Moral Knowledge

ISBN : 9780198805410

Sarah McGrath
224 Pages
153 x 234 mm
Pub date
Sep 2019
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Compared to other kinds of knowledge, how fragile is our knowledge of morality? Does knowledge of the difference between right and wrong fundamentally differ from knowledge of other kinds, in that it cannot be forgotten? What makes reliable evidence in fundamental moral convictions? And what are the associated problems of using testimony as a source of moral knowledge? Sarah McGrath provides novel answers to these questions and many others, as she investigates the possibilities, sources, and characteristic vulnerabilities of moral knowledge. She also considers whether there is anything wrong with simply outsourcing moral questions to a moral expert and evaluates the strengths and weaknesses of the method of equilibrium as an account of how we make up our mind about moral questions. Ultimately, McGrath concludes that moral knowledge can be acquired in any of the ways in which we acquire ordinary empirical knowledge. Our efforts to acquire and preserve such knowledge, she argues, are subject to frustration in all of the same ways that our efforts to acquire and preserve ordinary empirical knowledge are.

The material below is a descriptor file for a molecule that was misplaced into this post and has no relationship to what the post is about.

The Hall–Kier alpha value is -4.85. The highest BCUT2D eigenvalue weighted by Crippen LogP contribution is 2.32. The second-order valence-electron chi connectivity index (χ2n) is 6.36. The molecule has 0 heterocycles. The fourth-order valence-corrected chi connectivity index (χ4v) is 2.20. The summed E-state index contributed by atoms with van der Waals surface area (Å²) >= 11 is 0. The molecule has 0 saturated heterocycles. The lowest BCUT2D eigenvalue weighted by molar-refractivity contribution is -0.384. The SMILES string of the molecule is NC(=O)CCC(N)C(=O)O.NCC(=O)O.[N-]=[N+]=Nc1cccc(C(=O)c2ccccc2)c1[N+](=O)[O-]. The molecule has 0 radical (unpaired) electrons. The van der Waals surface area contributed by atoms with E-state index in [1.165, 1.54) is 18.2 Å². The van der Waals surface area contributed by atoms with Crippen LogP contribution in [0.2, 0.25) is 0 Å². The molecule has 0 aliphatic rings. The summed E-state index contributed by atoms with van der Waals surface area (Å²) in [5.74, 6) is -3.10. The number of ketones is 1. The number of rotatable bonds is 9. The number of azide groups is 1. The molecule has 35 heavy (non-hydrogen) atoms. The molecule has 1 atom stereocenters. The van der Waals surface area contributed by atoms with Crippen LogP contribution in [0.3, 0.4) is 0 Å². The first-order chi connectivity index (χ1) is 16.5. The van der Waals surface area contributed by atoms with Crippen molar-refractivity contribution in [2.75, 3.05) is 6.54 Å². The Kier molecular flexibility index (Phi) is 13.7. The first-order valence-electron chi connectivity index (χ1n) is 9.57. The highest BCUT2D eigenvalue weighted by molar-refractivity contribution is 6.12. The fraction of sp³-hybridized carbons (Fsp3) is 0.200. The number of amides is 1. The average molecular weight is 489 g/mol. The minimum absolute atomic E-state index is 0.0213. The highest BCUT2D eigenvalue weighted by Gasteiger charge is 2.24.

1 Introduction
2 Reflective Equilibrium, its virtues and its limits
3 Moral Knowledge from Others
4 Observation and Experience
5 Losing Moral Knowledge
6 Conclusions

About the author: 

Sarah McGrath is an Associate Professor of Philosophy at Princeton University. She has written extensively on moral disagreement, moral testimony, moral expertise, and also about issues at the intersection of metaphysics and ethics. Her published work on these topics has appeared in leading philosophy publications, including The Journal of Philosophy, Ethics, and the Oxford Studies in Metaethics.

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